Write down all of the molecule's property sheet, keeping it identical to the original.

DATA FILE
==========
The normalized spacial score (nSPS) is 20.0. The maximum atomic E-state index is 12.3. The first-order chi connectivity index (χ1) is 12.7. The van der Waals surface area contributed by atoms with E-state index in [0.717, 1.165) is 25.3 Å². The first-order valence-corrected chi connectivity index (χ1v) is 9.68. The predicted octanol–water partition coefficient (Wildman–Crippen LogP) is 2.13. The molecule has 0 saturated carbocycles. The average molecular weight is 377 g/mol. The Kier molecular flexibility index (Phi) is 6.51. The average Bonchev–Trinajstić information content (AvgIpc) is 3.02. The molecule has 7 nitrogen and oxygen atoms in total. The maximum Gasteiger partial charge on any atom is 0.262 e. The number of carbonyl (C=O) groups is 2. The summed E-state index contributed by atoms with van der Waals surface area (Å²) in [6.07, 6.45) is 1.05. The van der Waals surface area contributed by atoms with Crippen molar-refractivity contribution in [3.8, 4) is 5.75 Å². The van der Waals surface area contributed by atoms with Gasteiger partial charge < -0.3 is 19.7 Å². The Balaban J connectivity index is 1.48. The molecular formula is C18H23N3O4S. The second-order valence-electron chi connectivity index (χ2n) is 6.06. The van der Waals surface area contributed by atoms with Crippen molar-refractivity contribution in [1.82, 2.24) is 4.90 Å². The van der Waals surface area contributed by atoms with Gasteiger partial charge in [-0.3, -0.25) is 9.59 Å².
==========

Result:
The normalized spacial score (nSPS) is 20.0. The maximum atomic E-state index is 12.3. The first-order chi connectivity index (χ1) is 12.7. The van der Waals surface area contributed by atoms with E-state index in [0.717, 1.165) is 25.3 Å². The first-order valence-corrected chi connectivity index (χ1v) is 9.68. The predicted octanol–water partition coefficient (Wildman–Crippen LogP) is 2.13. The molecule has 0 saturated carbocycles. The average molecular weight is 377 g/mol. The Kier molecular flexibility index (Phi) is 6.51. The average Bonchev–Trinajstić information content (AvgIpc) is 3.02. The molecule has 7 nitrogen and oxygen atoms in total. The maximum Gasteiger partial charge on any atom is 0.262 e. The number of carbonyl (C=O) groups is 2. The summed E-state index contributed by atoms with van der Waals surface area (Å²) in [6.07, 6.45) is 1.05. The van der Waals surface area contributed by atoms with Crippen molar-refractivity contribution in [3.8, 4) is 5.75 Å². The van der Waals surface area contributed by atoms with Gasteiger partial charge < -0.3 is 19.7 Å². The Balaban J connectivity index is 1.48. The molecular formula is C18H23N3O4S. The second-order valence-electron chi connectivity index (χ2n) is 6.06. The van der Waals surface area contributed by atoms with Crippen molar-refractivity contribution in [1.82, 2.24) is 4.90 Å². The van der Waals surface area contributed by atoms with Gasteiger partial charge in [-0.3, -0.25) is 9.59 Å².